A forecast for lower 2016 earnings triggered a nine percent drop in Time Warner stock in early morning trading.
Time Warner announced third quarter earnings on Wednesday, and CEO Jeff Bewkes said he’s evaluating whether the company should keep its content rights longer, thus making streaming outlets wait for television and movie programming.
Bewkes hinted at the potential move during the Time Warner earnings call, which would extend the streaming on-demand window to a multiyear timeframe instead of traditional syndication. HBO, of course, has its own streaming service, HBO Now.
Bewkes predicted adjusted earnings of $5.25 per share next year, down from a consensus $5.60 per share.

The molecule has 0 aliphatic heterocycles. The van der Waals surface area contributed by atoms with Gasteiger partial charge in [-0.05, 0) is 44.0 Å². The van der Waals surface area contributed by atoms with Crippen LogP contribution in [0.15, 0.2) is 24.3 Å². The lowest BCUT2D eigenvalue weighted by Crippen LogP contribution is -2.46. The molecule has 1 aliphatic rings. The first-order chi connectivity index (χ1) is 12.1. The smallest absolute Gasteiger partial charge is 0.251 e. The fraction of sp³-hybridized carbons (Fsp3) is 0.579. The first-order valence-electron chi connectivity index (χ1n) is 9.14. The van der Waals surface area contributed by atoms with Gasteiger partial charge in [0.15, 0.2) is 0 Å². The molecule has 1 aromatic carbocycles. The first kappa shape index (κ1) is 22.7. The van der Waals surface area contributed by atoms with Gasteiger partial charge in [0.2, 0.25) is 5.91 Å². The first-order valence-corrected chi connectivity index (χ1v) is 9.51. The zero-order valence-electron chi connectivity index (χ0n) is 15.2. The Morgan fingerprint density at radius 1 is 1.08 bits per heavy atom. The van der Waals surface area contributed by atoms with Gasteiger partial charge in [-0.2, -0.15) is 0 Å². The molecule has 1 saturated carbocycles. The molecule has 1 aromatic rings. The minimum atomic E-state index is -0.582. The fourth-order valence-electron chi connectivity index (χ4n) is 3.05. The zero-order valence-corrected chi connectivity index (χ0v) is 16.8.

He also forecast “aggressive” investments in the form of “new digital product and infrastructure,” adding that the company plans on spending hundreds of millions of dollars on new content and technology.
Time Warner blew past Wall Street expectations for its third quarter Wednesday, powered by strong growth from Warner Bros. and HBO, which were up 15 percent and 5 percent, respectively. Video games like “Lego Dimensions” and “Mad Max” were strong points for Warner Bros.
For HBO, a boost in domestic subscription rates along with higher domestic licensing sales helped boost the premium cable service.